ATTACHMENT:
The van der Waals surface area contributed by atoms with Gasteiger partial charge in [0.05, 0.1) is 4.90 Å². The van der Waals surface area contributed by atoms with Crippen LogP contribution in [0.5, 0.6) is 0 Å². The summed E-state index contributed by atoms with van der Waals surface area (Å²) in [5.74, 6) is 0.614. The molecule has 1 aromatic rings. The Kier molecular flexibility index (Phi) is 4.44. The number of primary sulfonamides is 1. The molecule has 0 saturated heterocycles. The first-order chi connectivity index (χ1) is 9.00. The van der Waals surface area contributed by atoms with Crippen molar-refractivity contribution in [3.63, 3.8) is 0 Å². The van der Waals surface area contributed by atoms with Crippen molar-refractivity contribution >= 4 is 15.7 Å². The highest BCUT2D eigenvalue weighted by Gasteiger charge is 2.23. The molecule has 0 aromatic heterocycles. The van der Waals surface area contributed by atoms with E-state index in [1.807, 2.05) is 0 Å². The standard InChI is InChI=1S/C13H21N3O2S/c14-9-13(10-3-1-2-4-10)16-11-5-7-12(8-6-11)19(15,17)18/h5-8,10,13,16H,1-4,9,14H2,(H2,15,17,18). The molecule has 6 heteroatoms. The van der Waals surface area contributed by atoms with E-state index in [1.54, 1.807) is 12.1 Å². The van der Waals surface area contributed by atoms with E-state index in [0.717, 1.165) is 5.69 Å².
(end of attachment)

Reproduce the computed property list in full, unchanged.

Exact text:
The van der Waals surface area contributed by atoms with Gasteiger partial charge in [0.05, 0.1) is 4.90 Å². The van der Waals surface area contributed by atoms with Crippen LogP contribution in [0.5, 0.6) is 0 Å². The summed E-state index contributed by atoms with van der Waals surface area (Å²) in [5.74, 6) is 0.614. The molecule has 1 aromatic rings. The Kier molecular flexibility index (Phi) is 4.44. The number of primary sulfonamides is 1. The molecule has 0 saturated heterocycles. The first-order chi connectivity index (χ1) is 9.00. The van der Waals surface area contributed by atoms with Crippen molar-refractivity contribution in [3.63, 3.8) is 0 Å². The van der Waals surface area contributed by atoms with Crippen molar-refractivity contribution >= 4 is 15.7 Å². The highest BCUT2D eigenvalue weighted by Gasteiger charge is 2.23. The molecule has 0 aromatic heterocycles. The van der Waals surface area contributed by atoms with E-state index in [1.807, 2.05) is 0 Å². The standard InChI is InChI=1S/C13H21N3O2S/c14-9-13(10-3-1-2-4-10)16-11-5-7-12(8-6-11)19(15,17)18/h5-8,10,13,16H,1-4,9,14H2,(H2,15,17,18). The molecule has 6 heteroatoms. The van der Waals surface area contributed by atoms with E-state index in [1.54, 1.807) is 12.1 Å². The van der Waals surface area contributed by atoms with E-state index in [0.717, 1.165) is 5.69 Å².